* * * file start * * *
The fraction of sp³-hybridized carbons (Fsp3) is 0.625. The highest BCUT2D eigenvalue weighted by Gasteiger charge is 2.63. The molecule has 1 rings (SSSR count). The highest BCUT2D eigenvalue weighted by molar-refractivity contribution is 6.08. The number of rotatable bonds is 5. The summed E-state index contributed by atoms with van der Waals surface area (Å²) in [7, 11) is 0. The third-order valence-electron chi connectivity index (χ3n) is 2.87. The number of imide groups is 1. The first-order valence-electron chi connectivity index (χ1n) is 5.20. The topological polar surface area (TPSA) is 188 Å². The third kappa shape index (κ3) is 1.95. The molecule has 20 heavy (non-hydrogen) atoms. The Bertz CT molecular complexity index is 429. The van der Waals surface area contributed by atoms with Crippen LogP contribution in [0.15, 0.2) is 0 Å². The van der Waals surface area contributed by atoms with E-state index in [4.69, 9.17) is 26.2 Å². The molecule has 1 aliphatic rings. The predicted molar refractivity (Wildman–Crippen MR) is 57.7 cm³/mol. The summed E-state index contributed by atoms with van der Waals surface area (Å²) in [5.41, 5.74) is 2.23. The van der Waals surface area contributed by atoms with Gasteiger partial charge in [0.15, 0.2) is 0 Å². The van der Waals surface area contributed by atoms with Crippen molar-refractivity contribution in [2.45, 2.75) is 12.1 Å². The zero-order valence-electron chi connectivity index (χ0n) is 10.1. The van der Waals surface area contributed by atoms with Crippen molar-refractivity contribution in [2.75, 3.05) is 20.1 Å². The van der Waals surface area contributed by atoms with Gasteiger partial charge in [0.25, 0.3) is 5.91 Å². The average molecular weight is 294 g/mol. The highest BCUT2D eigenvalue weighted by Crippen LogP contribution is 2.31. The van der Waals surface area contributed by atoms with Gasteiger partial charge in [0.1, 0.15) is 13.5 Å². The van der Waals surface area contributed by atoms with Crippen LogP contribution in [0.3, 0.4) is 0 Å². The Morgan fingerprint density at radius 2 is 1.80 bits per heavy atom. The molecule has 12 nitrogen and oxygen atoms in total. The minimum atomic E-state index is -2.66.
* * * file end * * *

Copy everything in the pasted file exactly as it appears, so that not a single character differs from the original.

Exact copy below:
The fraction of sp³-hybridized carbons (Fsp3) is 0.625. The highest BCUT2D eigenvalue weighted by Gasteiger charge is 2.63. The molecule has 1 rings (SSSR count). The highest BCUT2D eigenvalue weighted by molar-refractivity contribution is 6.08. The number of rotatable bonds is 5. The summed E-state index contributed by atoms with van der Waals surface area (Å²) in [7, 11) is 0. The third-order valence-electron chi connectivity index (χ3n) is 2.87. The number of imide groups is 1. The first-order valence-electron chi connectivity index (χ1n) is 5.20. The topological polar surface area (TPSA) is 188 Å². The third kappa shape index (κ3) is 1.95. The molecule has 20 heavy (non-hydrogen) atoms. The Bertz CT molecular complexity index is 429. The van der Waals surface area contributed by atoms with Crippen LogP contribution in [0.15, 0.2) is 0 Å². The van der Waals surface area contributed by atoms with E-state index in [4.69, 9.17) is 26.2 Å². The molecule has 1 aliphatic rings. The predicted molar refractivity (Wildman–Crippen MR) is 57.7 cm³/mol. The summed E-state index contributed by atoms with van der Waals surface area (Å²) in [5.41, 5.74) is 2.23. The van der Waals surface area contributed by atoms with Gasteiger partial charge in [0.15, 0.2) is 0 Å². The van der Waals surface area contributed by atoms with Crippen molar-refractivity contribution in [2.45, 2.75) is 12.1 Å². The zero-order valence-electron chi connectivity index (χ0n) is 10.1. The van der Waals surface area contributed by atoms with Crippen molar-refractivity contribution in [2.75, 3.05) is 20.1 Å². The van der Waals surface area contributed by atoms with Gasteiger partial charge in [0.25, 0.3) is 5.91 Å². The average molecular weight is 294 g/mol. The highest BCUT2D eigenvalue weighted by Crippen LogP contribution is 2.31. The van der Waals surface area contributed by atoms with Gasteiger partial charge in [0.1, 0.15) is 13.5 Å². The van der Waals surface area contributed by atoms with Crippen LogP contribution in [0.3, 0.4) is 0 Å². The Morgan fingerprint density at radius 2 is 1.80 bits per heavy atom. The molecule has 12 nitrogen and oxygen atoms in total. The minimum atomic E-state index is -2.66.